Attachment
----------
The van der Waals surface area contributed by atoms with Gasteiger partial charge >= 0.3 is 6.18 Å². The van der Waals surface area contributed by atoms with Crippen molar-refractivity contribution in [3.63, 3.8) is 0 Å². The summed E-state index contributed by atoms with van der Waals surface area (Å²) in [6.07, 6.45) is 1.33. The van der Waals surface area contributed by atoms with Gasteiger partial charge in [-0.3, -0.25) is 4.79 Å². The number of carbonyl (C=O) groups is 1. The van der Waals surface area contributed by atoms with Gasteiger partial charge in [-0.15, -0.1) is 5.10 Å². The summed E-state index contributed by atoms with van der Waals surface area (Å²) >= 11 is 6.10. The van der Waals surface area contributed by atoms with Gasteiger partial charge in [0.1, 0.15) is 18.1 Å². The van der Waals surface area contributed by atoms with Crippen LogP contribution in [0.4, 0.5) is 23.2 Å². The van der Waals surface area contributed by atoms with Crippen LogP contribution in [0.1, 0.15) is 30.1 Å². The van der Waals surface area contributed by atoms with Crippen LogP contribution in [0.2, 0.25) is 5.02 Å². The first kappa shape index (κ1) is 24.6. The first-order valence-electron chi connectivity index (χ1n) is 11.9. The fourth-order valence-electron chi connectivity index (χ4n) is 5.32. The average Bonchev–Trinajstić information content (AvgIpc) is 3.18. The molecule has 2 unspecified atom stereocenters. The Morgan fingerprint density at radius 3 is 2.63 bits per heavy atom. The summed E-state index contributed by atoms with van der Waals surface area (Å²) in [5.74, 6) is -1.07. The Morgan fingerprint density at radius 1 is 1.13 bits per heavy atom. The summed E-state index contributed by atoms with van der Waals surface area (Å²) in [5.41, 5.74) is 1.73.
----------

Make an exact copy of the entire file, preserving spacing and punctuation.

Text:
The van der Waals surface area contributed by atoms with Gasteiger partial charge >= 0.3 is 6.18 Å². The van der Waals surface area contributed by atoms with Crippen molar-refractivity contribution in [3.63, 3.8) is 0 Å². The summed E-state index contributed by atoms with van der Waals surface area (Å²) in [6.07, 6.45) is 1.33. The van der Waals surface area contributed by atoms with Gasteiger partial charge in [-0.3, -0.25) is 4.79 Å². The number of carbonyl (C=O) groups is 1. The van der Waals surface area contributed by atoms with Gasteiger partial charge in [-0.15, -0.1) is 5.10 Å². The summed E-state index contributed by atoms with van der Waals surface area (Å²) >= 11 is 6.10. The van der Waals surface area contributed by atoms with Gasteiger partial charge in [0.1, 0.15) is 18.1 Å². The van der Waals surface area contributed by atoms with Crippen LogP contribution in [0.4, 0.5) is 23.2 Å². The van der Waals surface area contributed by atoms with Crippen LogP contribution in [0.1, 0.15) is 30.1 Å². The van der Waals surface area contributed by atoms with Crippen LogP contribution in [0.2, 0.25) is 5.02 Å². The first kappa shape index (κ1) is 24.6. The first-order valence-electron chi connectivity index (χ1n) is 11.9. The fourth-order valence-electron chi connectivity index (χ4n) is 5.32. The average Bonchev–Trinajstić information content (AvgIpc) is 3.18. The molecule has 2 unspecified atom stereocenters. The Morgan fingerprint density at radius 3 is 2.63 bits per heavy atom. The summed E-state index contributed by atoms with van der Waals surface area (Å²) in [5.74, 6) is -1.07. The Morgan fingerprint density at radius 1 is 1.13 bits per heavy atom. The summed E-state index contributed by atoms with van der Waals surface area (Å²) in [5.41, 5.74) is 1.73.